During a work session of the State Board of Fisheries last week, the board did not take action on requests to move their meeting on Upper Cook Inlet Finfish to the Kenai Peninsula. The meeting will proceed in Anchorage.
The board on Oct. 13 discussed requests received from local organizations and governments to move the meeting on Upper Cook Inlet Finfish to the Kenai Peninsula, rather than holding it in Anchorage. The meeting is scheduled to run for 12 days, Feb. 23 to March 6, at the Egan Convention Center.
Members of the board said they queried the Soldotna Regional Sports Complex for availability of the facility at the time of the meeting and were told the space was booked. Meeting spaces at the complex were used earlier this year for a meeting of the State Board of Game, but even were they available, a member of the Board of Fish said the space is insufficient.
The board did not consider any other potential venues.
“If the facilities were available, I would encourage such a motion to be made,” Chair John Wood said. “It’s really something this board should address and should somehow be fair to all the stakeholders throughout the state and throughout Southcentral.”
Included in the meeting documents are letters received from a variety of local organizations, including the Kenai Peninsula Borough, the Kenaitze Indian Tribe, the Kenai Peninsula Fishermen’s Association and Paul Shadura II with support of the City of Kenai.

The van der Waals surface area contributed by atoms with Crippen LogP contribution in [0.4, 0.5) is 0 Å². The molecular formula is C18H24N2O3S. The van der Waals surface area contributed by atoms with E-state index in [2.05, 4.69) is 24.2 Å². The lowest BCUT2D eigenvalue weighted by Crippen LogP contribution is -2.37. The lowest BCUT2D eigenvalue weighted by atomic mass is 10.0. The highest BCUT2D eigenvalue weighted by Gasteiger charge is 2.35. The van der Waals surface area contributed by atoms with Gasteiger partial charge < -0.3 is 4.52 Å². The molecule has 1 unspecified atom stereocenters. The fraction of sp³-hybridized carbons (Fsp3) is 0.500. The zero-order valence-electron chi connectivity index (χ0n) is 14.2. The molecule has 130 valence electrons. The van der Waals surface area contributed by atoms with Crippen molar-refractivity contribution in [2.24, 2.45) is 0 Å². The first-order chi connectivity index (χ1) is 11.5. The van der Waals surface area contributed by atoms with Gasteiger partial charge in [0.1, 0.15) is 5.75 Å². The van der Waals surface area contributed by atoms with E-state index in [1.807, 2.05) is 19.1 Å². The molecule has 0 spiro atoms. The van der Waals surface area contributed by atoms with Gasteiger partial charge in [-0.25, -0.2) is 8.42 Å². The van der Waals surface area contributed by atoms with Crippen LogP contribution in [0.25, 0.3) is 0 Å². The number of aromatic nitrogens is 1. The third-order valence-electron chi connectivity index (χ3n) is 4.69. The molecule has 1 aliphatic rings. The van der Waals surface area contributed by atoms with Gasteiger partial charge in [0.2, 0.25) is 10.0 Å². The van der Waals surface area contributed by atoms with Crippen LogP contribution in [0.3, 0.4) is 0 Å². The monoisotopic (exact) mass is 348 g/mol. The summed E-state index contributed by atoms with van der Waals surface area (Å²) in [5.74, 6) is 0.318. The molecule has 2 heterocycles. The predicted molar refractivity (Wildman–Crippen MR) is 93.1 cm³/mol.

A letter from Borough Mayor Peter Micciche and Assembly President Brent Johnson dated Oct. 12 says “when more than eighty percent of the decisions made during BoF Cook Inlet Finfish meeting affect watersheds on the Kenai Peninsula, it is reasonable to make the meetings more accessible to affected residents by including the Kenai Peninsula in the meeting rotation.”
The borough’s letter says attending the two-week-long meeting in person in Anchorage is prohibitively expensive. It says other “interested parties” are accommodated with rotating locations.
“Considering what is at stake for many here on the Kenai Peninsula when it comes to the management of fisheries and other actions taken by the BoF, holding the meeting on the Kenai Peninsula this cycle is not only reasonable but necessary for building the level of trust necessary to work together on solving the serious challenges ahead of all of us.”
Chelsea Hendriks, interim executive director for the tribe, wrote in a Sept. 5 letter that many tribal members are stakeholders in local fisheries. Many of their members also, she said, have financial and physical difficulties participating in a meeting held in Anchorage. In recommending the board reconsider the location of their meeting, she also offers assistance from the tribe to the board in the logistic concerns inherent in hosting the meeting locally.
The “cost to participate” is also cited in the letter by the Fishermen’s Association. Their board of directors write that moving the meeting would allow “stakeholders to have a meaningful participation in the regulatory process which greatly affects their lives.”
Art Nelson said the board could consider locations on the central Kenai Peninsula as it prepares for its next Upper Cook Inlet Finfish meeting, scheduled for 2027.
For more information on the Board of Fish, visit adfg.alaska.gov.
Reach reporter Jake Dye at firstname.lastname@example.org.